Stes introduction to fatherhood was fraught to say the least, I had a traumatic labour and birth, I totally lost the plot and was really distressed and I don’t think I will ever appreciate how terrifying it probably was to be a bystander. With the terrible birth came a long and painful recovery and poor Ste, who had very little experience of babies was suddenly left to deal with this newborn, while I was laid up, crying and basically in a bit of a state. Without question he got on with it and did what needed doing, two years later he is still doing that. I know some reading this will say so what, mums have to do it so why shouldn’t Dads. And yes in theory I agree with you, but I still speak to lots of mums who do not have support from their fellas and whose men wouldn’t dream of changing a nappy or dressing their child, or even being left alone with their child.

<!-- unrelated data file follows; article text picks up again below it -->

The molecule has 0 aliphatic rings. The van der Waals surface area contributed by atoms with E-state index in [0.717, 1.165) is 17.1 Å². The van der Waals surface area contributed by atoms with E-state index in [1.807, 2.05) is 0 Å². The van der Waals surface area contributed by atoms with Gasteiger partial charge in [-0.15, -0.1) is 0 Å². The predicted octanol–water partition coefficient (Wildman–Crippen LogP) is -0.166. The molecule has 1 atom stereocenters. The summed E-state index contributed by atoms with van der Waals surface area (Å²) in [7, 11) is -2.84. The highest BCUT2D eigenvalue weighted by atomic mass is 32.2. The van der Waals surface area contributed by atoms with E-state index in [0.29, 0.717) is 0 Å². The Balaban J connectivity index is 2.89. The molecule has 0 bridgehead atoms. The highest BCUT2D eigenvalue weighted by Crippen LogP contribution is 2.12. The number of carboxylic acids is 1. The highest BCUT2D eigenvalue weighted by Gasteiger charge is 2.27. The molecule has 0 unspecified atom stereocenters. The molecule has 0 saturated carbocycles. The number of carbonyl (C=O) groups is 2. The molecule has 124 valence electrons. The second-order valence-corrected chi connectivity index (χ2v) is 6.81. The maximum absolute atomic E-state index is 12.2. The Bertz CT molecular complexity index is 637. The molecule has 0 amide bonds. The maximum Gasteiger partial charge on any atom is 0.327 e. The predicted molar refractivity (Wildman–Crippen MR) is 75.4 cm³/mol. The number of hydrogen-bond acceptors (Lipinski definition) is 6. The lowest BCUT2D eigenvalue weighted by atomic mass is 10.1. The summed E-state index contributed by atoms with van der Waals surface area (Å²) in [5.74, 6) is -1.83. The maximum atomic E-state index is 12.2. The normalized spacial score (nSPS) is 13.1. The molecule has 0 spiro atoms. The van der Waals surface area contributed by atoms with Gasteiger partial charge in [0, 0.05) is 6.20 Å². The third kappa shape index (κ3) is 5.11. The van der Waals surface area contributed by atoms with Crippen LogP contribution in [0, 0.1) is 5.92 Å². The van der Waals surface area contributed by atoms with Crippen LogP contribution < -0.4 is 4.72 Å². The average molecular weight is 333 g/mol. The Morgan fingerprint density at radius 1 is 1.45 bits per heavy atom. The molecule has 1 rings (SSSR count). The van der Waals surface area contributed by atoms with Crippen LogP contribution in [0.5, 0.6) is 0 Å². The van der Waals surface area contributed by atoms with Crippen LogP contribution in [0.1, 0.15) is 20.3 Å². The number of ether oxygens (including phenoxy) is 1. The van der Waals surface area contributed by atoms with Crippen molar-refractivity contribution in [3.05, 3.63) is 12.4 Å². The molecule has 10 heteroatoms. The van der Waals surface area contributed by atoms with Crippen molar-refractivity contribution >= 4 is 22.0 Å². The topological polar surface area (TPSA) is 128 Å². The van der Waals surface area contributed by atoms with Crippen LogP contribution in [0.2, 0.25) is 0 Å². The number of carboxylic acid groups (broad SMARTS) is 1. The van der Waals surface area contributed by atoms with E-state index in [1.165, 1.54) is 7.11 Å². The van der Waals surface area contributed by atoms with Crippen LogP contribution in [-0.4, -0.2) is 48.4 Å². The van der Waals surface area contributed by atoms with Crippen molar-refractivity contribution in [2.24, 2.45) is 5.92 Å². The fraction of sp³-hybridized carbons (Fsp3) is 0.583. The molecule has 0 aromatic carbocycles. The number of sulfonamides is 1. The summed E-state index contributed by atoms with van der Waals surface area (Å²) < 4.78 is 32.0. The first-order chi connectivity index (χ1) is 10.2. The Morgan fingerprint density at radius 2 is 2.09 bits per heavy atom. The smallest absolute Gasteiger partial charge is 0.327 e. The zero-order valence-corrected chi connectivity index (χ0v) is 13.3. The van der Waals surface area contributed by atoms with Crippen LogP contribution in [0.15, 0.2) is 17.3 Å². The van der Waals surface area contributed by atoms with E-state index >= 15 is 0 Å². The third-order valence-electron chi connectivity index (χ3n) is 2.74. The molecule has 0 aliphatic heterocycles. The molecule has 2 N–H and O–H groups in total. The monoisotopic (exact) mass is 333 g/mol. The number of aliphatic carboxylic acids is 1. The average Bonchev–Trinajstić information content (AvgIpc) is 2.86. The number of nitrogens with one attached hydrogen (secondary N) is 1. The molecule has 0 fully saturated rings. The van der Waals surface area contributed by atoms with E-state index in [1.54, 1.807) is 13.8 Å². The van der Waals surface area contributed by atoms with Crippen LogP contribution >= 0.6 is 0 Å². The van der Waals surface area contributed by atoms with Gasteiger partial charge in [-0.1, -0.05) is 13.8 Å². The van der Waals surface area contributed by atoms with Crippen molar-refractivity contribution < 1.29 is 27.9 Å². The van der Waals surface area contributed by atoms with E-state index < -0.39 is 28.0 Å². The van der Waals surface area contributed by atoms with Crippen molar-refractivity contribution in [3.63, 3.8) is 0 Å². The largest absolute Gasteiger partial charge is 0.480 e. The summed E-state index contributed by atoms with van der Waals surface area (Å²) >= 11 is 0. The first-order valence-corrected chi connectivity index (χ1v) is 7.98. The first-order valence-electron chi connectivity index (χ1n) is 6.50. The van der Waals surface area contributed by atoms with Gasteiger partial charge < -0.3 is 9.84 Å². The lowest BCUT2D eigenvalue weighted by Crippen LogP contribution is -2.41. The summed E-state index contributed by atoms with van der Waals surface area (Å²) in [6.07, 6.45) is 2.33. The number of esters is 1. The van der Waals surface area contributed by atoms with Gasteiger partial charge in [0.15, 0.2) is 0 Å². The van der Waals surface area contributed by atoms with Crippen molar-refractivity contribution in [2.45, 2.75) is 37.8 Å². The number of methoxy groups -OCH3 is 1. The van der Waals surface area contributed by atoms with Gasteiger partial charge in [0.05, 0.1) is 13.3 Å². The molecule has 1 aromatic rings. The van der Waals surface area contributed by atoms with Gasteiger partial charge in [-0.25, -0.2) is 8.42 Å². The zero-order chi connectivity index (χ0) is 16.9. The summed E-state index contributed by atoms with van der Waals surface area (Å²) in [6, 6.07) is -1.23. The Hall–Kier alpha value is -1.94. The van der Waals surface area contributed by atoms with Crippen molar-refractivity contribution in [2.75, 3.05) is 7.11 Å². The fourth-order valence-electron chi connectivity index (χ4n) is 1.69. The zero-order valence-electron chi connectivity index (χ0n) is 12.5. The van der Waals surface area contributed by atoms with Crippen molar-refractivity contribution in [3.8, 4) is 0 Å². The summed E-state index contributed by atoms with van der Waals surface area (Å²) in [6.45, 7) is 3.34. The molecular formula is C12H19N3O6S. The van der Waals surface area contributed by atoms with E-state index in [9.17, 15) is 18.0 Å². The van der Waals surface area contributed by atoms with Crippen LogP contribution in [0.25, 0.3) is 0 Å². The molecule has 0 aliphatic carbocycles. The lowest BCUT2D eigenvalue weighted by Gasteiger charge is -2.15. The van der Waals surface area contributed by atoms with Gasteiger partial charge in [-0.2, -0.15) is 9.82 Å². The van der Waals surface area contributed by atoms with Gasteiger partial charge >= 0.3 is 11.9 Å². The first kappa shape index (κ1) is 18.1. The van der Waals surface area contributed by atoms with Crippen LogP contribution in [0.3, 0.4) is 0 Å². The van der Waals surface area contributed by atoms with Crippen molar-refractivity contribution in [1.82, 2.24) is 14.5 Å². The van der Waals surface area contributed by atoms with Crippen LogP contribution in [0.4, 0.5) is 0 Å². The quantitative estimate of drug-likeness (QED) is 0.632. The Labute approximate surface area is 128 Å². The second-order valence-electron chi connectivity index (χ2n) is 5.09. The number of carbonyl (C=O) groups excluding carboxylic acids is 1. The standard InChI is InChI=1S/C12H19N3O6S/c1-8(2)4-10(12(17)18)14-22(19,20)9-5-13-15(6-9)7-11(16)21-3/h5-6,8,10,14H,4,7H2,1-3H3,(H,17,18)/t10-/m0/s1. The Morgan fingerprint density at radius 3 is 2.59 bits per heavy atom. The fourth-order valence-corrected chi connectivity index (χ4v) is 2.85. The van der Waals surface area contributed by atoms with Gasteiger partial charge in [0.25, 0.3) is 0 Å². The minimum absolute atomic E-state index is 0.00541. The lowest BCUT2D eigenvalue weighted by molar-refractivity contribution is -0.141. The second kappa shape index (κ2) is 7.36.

Absolutely each to their own, this may work for some couples, but for me, I could not get through motherhood without Stes support and knowing I can rely on him to do just as much as me, if not more. The poor bloke has to go and work on a rig for three weeks, then come home and bath, dress, feed, toddlers, read bedtime stories, change nappies, spend endless hours in the garden with them. My own Dad is of the same breed. Nothing is too much for him, granted he prefers not to change a nappy but if he has to then no problems, he’ll get on and do it. I am 32 and I need him now more than I ever did, he never minds taxi driving, babysitting and bringing me bread and milk when I can’t get out the house.

So I’m thankful that I have one of the good ones and my boys have one of the good ones, thankful that we are in this together and thankful for all the things Dads do for us.